(U.S. Edition) Now that the GOP tax overhaul has passed, Apple is pledging to bring back a quarter of a trillion dollars to the U.S. We'll take a look at what the tech giant plans to do with all of that cash. Afterwards, amid President Trump's visit to a heavy equipment plant in Pittsburgh, we'll take a look at the state of the manufacturing industry. Plus: Washington Post columnist and Marketplace regular Allan Sloan joins us to explain how taxpayers can trim their income tax bill.   

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01/18/2018: Israel bolsters relations with India in PM visit

Thu, 18 Jan 2018 05:52:00 -0600

(Global Edition) From the BBC World Service …China notches solid growth figures for 2017, but can the pace continue in the new year? Then, Benjamin Netanyahu is in India for the first visit by an Israeli prime minister in 15 years…we’ll take you there and explain what deal is on the table for the two longtime trade and security partners.  Afterward, the pope departs Chile today, but we’ll explain why his visit has come under fire for economic reasons.

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01/17/2018: A stock market correction could be looming

Wed, 17 Jan 2018 10:36:00 -0600

(Markets Edition) Amid the stock market's very positive run, we'll talk to Susan Schmidt — senior portfolio manager at Westwood Holdings — about the possibility of a correction. Next, we'll look at how China has the capability to influence aluminum prices, and then we'll discuss how the Trump administration plans to revisit a payday lending rule put in place under the Obama administration.

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01/17/2018: What's ahead for Republicans in 2018

Wed, 17 Jan 2018 06:54:00 -0600

(U.S. Edition) The planners of the upcoming Davos conference have a new report on global threats. We'll look at what they're warning against, which includes everything from stock market crashes to little bits of computer intelligence that could infect us. Afterwards, we'll chat with Michael Boskin — senior fellow at the conservative-leaning Council of Economic Advisers  — about what's on the economic agenda for Republicans in the upcoming year.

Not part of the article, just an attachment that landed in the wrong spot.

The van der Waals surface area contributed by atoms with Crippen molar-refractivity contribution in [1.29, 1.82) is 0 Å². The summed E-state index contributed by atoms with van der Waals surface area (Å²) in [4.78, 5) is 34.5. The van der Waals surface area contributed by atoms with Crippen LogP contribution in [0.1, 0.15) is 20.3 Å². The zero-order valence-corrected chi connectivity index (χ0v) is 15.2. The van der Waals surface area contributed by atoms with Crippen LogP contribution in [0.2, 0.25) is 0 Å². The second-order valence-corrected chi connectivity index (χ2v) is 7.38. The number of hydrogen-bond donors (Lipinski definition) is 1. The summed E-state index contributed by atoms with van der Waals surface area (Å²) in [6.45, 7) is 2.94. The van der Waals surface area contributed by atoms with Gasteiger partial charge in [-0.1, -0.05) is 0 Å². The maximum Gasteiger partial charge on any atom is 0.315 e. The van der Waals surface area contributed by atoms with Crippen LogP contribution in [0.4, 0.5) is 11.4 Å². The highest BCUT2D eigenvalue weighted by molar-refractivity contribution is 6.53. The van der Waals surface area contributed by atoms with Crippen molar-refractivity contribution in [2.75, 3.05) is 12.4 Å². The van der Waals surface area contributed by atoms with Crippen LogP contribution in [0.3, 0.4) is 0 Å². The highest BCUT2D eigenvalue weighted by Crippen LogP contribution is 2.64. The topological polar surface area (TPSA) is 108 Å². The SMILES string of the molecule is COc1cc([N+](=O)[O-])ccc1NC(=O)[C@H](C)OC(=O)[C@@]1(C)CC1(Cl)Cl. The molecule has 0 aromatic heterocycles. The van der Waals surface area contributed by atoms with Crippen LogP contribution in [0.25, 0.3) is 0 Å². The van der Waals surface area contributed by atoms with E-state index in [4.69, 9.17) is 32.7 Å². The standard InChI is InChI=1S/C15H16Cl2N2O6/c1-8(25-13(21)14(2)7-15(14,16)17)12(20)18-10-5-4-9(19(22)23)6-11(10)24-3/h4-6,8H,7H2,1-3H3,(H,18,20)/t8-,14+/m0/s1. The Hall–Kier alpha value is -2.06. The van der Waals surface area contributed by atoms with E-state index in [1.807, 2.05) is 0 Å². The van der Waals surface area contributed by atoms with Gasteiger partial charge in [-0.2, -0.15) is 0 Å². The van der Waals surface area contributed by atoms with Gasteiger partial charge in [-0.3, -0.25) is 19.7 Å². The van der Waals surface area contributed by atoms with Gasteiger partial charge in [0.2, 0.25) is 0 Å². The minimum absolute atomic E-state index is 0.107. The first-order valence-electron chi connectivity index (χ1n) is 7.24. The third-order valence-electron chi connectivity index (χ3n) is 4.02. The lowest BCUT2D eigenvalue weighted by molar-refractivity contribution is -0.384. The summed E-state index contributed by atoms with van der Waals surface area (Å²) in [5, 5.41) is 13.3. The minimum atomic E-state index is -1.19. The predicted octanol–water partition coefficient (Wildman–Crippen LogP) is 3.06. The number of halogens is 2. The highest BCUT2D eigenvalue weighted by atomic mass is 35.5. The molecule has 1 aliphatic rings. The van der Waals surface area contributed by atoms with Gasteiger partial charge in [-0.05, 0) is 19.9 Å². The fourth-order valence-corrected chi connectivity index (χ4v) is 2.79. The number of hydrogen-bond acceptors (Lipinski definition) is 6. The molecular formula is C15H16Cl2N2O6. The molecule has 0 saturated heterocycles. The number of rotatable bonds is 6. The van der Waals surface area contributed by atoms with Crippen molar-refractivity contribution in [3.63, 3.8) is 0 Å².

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01/17/2018: Could protectionism and AI really be the biggest risks to global growth?

Wed, 17 Jan 2018 05:34:00 -0600

(Global Edition) From the BBC World Service … Data this morning showed Japanese companies are finally starting to invest their substantial cash piles, which is helping spur economic growth. While it’s positive news, we’ll explain what risks investors should look out for. Then, the World Economic Forum in Davos might be a week away, but its new report on global risks out this morning has a warning about issues like protectionism amid recently rosy headlines of widespread growth.

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01/16/2018: A corporate collapse that rivals Enron's

Tue, 16 Jan 2018 11:06:12 -0600

(Markets Edition) Another day, another stock market surge — but is that a good thing? David Kelly, chief global strategist at JP Morgan Funds, joined us to share why it makes him feel a little bit "uncomfortable." Afterwards, we'll look at how the U.K. is dealing with a corporate collapse similar to the Enron debacle — this one involving a big government contractor called Carillion, PLC. Finally, we'll talk about the rise of high-end male grooming salons and barbershops around the country.